People watch the prime rate because that directly affects consumer interest rates, but the actual number to watch is the federal funds rate. The difference between the two rates is the federal funds rate is what banks charge each other to cover reserves needed as bank books close on a given day. This allows financial institutions to meet requirements for liquidity. In contrast, the prime rate is what banks charge their least risky consumers.
The Federal Reserve sets the federal funds rate; the market sets the prime rate. As Investopedia explains:
- While most variable-rate bank loans aren’t directly tied to the federal funds rate, they usually move differently. That’s because the prime and LIBOR rate, two important benchmark rates to which these loans are often pegged, have a close relationship with federal funds.
- In the case of the prime rate, the link is particularly close. Prime is usually considered the rate that a commercial bank offers to its least risky customers. The Wall Street Journal asks 10 major banks in the United States to charge their most creditworthy corporate customers. It publishes the average daily, although it only changes the rate when 70% of the respondents adjust.
Why a discourse on the federal funds rate and the prime rate? Because it looks like the prime rate will soon rise. And with inflation starting to brew, it is likely to expect the ability to repay issues in consumer credit. In short, all those excellent credit metrics that you have read about may soon deteriorate. That’s bad news for bank card profitability and worse news for the consumer with debt obligations.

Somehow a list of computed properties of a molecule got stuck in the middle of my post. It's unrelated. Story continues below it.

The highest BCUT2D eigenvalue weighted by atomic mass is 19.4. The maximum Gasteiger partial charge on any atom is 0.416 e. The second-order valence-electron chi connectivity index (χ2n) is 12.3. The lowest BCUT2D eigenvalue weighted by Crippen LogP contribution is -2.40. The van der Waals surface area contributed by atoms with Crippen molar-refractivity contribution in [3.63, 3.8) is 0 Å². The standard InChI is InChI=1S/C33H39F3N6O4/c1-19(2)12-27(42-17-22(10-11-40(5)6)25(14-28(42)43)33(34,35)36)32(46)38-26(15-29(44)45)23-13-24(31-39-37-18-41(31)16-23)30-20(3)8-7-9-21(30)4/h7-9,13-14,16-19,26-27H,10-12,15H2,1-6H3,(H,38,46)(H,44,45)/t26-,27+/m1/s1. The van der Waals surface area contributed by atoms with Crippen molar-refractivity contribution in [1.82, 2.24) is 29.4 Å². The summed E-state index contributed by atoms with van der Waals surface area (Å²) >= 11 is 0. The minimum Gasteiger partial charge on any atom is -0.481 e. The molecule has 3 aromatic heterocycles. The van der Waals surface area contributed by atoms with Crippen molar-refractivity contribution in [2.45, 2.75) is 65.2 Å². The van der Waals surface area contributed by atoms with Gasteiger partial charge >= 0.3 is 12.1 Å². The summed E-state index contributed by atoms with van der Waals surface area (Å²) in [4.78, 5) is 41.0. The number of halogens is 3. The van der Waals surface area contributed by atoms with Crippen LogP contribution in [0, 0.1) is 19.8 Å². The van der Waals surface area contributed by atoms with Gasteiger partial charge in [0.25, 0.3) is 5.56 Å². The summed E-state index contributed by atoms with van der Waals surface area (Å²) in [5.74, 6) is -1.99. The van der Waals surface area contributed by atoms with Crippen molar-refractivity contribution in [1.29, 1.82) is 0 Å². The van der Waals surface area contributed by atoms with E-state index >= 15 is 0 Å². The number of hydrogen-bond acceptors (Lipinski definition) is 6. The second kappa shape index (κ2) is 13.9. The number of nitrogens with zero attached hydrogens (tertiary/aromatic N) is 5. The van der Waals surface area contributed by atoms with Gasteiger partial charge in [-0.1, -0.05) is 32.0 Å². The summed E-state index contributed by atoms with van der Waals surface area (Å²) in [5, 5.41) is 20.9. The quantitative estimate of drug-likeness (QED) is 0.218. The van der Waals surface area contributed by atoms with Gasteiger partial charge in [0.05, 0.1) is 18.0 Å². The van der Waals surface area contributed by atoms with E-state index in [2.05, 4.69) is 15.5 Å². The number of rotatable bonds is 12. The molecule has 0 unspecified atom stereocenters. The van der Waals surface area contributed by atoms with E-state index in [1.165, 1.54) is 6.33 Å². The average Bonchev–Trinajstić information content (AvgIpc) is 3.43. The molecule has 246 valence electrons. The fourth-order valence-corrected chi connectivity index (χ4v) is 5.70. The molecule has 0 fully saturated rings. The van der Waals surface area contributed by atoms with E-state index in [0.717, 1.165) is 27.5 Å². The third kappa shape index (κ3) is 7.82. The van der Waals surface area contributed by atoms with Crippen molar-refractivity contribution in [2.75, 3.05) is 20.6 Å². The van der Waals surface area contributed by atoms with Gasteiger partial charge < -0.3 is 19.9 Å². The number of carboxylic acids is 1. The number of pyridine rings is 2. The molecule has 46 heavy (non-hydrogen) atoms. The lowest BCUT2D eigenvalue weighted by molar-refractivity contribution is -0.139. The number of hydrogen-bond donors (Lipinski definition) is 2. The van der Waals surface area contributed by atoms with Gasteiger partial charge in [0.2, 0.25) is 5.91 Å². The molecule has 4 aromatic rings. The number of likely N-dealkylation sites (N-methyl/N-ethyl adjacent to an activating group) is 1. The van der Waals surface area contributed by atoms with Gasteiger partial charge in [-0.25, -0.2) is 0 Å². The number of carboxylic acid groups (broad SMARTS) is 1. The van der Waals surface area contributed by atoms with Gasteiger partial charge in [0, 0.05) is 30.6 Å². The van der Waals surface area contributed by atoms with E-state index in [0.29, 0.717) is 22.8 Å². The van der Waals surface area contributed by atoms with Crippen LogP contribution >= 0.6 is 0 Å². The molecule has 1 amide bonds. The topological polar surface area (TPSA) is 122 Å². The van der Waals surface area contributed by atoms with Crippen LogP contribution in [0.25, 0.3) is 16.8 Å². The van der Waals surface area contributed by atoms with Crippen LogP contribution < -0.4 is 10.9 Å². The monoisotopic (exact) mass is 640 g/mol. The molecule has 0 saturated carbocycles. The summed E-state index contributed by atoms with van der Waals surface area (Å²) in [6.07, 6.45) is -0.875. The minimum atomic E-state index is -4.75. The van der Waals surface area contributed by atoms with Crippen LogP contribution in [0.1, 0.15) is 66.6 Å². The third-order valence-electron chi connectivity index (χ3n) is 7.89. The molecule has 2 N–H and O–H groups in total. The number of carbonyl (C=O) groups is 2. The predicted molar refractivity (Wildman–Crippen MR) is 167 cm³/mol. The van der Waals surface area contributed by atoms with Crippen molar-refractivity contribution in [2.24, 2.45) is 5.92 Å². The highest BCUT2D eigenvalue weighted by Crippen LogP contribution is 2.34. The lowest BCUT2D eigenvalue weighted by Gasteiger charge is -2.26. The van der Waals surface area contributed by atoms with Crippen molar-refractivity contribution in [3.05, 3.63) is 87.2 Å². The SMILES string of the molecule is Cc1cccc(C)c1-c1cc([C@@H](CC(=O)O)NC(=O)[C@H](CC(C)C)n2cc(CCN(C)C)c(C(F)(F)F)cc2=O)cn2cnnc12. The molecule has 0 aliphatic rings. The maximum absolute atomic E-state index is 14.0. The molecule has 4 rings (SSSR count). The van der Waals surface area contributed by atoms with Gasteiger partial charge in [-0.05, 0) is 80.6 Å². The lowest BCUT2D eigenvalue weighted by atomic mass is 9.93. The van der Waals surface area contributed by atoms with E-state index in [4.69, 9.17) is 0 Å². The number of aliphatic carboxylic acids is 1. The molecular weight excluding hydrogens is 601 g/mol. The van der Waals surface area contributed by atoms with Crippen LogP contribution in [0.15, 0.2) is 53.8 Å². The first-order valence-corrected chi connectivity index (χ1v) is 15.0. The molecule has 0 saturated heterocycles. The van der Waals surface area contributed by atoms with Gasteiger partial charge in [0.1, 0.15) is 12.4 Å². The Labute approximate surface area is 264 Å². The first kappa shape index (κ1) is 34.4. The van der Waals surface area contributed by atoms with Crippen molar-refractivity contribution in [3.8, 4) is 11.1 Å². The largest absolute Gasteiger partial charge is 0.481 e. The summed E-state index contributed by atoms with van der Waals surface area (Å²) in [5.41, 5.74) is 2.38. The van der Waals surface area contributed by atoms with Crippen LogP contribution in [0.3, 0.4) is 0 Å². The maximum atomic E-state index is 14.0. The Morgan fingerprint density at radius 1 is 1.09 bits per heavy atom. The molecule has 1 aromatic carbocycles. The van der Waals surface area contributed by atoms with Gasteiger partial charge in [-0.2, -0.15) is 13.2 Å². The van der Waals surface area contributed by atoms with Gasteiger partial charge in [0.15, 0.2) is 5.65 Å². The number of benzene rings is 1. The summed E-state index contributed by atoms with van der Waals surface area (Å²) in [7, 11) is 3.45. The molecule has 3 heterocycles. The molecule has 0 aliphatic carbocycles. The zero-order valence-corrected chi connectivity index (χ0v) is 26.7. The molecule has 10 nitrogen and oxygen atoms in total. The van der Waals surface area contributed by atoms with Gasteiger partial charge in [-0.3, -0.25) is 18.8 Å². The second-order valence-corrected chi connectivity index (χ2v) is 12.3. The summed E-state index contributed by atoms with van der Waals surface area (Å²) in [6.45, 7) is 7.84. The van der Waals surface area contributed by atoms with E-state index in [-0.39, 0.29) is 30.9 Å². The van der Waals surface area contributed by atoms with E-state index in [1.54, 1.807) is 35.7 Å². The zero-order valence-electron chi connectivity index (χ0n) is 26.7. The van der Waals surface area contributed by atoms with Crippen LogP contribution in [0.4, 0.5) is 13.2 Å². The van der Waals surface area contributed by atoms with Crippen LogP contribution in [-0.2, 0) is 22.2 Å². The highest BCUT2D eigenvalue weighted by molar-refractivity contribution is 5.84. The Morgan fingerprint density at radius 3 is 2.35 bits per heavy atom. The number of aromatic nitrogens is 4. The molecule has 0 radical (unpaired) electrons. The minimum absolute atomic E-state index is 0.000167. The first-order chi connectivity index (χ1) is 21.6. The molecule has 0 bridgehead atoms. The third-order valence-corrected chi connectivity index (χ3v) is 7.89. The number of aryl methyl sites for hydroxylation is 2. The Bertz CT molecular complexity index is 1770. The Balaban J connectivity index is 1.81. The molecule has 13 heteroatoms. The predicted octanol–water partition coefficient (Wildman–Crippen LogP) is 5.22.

My favorite site to track the prime rate is JPMC’s listing. Take special note of the rates in 1989, when the prime was a whopping 11.50%. That same period was a trigger point for U.S. credit cards. Since banks earn interest income based on the difference of what they pay for their money and what they charge customers, fixed interest rates on credit cards were vulnerable to rising interest rates. To protect against diminishing margins, bank card issuers now use the prime rate + X. X is usually a factor of risk-based pricing.
For example, Chase disclosures that the Annual Percentage Rate will be the prime plus a margin for the Chase Freedom card. In this case, Chase adds a margin of between 6.74% to 20.49% to the prime rate of 3.25%. In short, if you are a highly qualified customer, you will pay a lower rate. If you have less than average FICO Scores, you will likely pay the full freight of 23.74%. There are no secrets-pricing is risk-based. There is a margin that varies based on how you qualify.
This translates into how much a consumer pays each month and how much interest will be repaid over the life of a loan. On a typical $5,000 revolving card balance, using Chase’s rates, our math says that the interest paid for the best rate in a 30-day billing cycle would be $41.05. For the least qualified, the number would be $97.56. Start rolling the obligation up with multiple credit cards in the household, translating to a significant number when 50 or 100 basis points add to the current burden.
Here, now the news, as Roger Grimsby would say.
CNBC reports, “The Fed moves up its timeline for rate hikes as inflation rises.” Fox Business notes that we should expect a decline in stock futures, and Morningstar notes that interest rates are top on investor minds today.
We say, watch out for the consumer. They will be facing the perfect storm with rising prices, rising interest, and falling 401k accounts. That will disrupt the balance and affect consumer credit delinquency flow rates.
Overview provided by Brian Riley, Director, Credit Advisory Service at Mercator Advisory Group